“Everybody had their own little commute and then in the evening we’d all come back together and sort of talk about our days,” said Seltzer, who graduated in 2016 with a degree in International Relations and Politics and later got an accelerated master’s degree in IRP as well. “… I would take the Metro out to Arlington (Virginia), commute back home like a whole adult, and manage a schedule. I loved being in the city. It’s very vibrant. There’s always stuff going on. So many different activities, the museums were free. You didn’t have any reason to be bored.”

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KELLEN CARLETON also experienced good timing. He spent the Spring 2017 semester in DC and interned with Senator Pat Toomey, a Pennsylvania Republican, during the beginning of the Trump administration.

“It was honestly a really transformational semester for me,” said Carleton, a 2018 Carnegie Mellon graduate who earned his master’s in IRP the following year. “… It was kind of a wild time to be in DC and just see how things were changing and looking at all the Cabinet nominations going on."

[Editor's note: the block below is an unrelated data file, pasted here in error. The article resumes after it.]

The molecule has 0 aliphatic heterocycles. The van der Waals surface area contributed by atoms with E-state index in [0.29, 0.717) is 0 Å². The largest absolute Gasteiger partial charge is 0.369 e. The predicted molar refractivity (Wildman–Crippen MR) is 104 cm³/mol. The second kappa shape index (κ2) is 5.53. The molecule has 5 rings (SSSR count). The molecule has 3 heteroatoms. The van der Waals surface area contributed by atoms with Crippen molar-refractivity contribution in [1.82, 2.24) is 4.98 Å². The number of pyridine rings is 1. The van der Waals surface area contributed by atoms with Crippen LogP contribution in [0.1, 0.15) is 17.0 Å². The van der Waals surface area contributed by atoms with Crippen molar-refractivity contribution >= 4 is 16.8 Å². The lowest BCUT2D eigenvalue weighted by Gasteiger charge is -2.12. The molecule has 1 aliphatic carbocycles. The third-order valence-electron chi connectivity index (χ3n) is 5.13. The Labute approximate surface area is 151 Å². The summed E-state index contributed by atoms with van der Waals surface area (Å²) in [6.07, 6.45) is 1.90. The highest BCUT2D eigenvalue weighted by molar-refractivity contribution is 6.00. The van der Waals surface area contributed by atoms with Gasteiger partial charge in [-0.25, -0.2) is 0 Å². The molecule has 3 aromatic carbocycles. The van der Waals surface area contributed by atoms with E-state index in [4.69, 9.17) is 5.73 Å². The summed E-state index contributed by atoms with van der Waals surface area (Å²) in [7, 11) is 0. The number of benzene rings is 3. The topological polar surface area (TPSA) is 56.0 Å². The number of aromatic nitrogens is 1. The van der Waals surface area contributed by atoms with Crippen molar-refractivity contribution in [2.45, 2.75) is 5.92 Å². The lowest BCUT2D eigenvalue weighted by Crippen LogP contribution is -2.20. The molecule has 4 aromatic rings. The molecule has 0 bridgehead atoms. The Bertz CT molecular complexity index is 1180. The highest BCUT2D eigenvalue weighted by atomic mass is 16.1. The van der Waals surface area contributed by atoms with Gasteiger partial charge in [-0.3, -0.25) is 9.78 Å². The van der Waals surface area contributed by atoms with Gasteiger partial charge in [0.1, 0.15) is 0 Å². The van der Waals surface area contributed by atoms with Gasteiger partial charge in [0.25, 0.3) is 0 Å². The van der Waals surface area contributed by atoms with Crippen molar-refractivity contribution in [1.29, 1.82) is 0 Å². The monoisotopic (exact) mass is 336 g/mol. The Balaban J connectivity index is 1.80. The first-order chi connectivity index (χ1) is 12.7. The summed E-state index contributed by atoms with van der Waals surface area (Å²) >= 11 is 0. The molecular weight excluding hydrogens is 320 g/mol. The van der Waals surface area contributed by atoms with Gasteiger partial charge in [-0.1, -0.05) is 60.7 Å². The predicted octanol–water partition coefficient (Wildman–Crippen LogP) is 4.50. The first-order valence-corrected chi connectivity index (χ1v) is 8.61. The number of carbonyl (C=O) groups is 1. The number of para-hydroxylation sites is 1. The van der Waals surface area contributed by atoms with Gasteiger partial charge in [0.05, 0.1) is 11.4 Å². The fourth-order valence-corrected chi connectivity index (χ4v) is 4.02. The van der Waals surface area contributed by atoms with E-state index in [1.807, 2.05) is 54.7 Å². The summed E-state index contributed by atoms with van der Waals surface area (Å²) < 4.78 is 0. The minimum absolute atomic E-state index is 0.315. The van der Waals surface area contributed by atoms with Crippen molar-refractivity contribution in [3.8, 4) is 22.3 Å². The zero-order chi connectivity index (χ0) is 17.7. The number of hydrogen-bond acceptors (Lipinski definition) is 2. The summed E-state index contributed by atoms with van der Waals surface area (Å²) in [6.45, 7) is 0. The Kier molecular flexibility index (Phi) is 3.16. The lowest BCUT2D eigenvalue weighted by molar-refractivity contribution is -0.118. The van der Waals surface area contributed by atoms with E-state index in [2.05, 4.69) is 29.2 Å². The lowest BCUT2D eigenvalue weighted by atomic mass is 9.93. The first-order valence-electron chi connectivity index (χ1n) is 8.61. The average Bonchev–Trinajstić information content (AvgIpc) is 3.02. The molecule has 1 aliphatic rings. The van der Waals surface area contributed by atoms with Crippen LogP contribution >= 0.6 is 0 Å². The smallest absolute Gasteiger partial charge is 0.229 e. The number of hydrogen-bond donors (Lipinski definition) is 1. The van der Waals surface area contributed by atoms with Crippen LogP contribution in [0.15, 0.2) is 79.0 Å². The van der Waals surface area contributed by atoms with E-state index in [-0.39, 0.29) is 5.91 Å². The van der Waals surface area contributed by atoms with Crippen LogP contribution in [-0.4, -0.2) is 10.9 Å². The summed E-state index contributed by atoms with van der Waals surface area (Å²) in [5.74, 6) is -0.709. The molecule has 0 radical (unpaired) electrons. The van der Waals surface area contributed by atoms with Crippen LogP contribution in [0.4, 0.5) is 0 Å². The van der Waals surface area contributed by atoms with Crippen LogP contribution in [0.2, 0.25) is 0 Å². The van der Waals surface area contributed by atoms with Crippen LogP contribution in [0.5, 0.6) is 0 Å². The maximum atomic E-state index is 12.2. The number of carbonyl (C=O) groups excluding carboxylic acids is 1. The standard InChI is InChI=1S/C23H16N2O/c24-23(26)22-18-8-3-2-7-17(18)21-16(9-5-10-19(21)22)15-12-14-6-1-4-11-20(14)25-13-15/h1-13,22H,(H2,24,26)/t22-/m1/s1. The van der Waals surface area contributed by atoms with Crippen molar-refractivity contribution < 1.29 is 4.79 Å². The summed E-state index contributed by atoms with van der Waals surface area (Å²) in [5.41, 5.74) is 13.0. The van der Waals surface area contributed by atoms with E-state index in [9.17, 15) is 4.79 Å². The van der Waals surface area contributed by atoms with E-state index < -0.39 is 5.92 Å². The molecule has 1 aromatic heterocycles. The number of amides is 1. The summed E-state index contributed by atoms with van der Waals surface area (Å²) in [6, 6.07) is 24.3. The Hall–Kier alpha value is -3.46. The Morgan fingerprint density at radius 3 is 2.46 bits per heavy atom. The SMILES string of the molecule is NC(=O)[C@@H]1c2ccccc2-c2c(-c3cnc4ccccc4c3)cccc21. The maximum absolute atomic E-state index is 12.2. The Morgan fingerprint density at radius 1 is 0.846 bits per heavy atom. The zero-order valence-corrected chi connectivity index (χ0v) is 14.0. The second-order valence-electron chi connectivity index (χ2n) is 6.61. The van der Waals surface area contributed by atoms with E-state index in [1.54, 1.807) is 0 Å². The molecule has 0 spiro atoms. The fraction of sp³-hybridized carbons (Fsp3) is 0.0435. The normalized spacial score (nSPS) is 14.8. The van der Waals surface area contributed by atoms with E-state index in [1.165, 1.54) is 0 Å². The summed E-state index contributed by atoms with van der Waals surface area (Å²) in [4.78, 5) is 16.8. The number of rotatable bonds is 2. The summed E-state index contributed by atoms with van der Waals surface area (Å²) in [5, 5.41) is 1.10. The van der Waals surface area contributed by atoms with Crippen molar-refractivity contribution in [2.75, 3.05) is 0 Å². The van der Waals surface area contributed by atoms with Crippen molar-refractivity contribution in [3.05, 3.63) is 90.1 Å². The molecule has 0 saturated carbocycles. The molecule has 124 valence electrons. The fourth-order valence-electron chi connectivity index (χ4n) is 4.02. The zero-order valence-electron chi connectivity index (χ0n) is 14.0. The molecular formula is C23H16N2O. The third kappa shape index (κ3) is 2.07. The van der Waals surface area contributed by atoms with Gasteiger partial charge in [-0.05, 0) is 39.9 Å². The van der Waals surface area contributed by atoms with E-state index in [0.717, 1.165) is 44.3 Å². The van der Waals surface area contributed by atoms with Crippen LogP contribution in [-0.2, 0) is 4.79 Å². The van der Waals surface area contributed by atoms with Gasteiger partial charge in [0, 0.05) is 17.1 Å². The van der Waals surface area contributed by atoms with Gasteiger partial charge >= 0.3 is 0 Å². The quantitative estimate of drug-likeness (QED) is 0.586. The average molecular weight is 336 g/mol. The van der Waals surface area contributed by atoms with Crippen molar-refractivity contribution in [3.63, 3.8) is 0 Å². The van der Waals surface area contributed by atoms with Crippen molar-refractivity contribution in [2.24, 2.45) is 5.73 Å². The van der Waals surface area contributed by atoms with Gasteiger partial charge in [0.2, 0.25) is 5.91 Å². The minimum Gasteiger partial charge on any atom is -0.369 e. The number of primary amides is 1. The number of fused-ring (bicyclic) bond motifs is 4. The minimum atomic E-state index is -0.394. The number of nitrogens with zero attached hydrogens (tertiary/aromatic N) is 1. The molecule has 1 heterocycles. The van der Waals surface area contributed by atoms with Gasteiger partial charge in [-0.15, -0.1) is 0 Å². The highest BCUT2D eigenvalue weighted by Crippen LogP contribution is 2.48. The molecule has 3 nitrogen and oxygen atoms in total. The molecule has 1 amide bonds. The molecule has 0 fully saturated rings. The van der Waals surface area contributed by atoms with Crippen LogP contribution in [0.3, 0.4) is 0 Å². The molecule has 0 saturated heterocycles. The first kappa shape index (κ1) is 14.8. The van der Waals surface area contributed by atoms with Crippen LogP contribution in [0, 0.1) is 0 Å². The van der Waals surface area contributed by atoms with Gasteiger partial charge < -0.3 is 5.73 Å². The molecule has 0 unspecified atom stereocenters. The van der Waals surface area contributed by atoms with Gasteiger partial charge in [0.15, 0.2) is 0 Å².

From Toomey’s office in the Russell Senate Office Building, Carleton could throw a baseball to Carnegie Mellon’s classroom in the United Methodist Building on Maryland Ave. Look out one window of the conference room and see the tall Corinthian columns of the Supreme Court; out another, the Capitol rotunda. Down the hall, past a small kitchen that on a recent Monday night housed Mediterranean food for the class, is a large classroom and event space – the place you’ll spend four nights a week learning from faculty who have been there and done that.

On that recent Monday it was Professor Fred Crawford (Carnegie Mellon ’83), who spent the better part of three decades as, among other posts, a lawyer for the CIA. As students filed in and out of the adjoining event space to grab slices of his wife’s almond cake, Crawford ran the students through an exercise in finding legal precedent in the Congressional Record or the United States Code.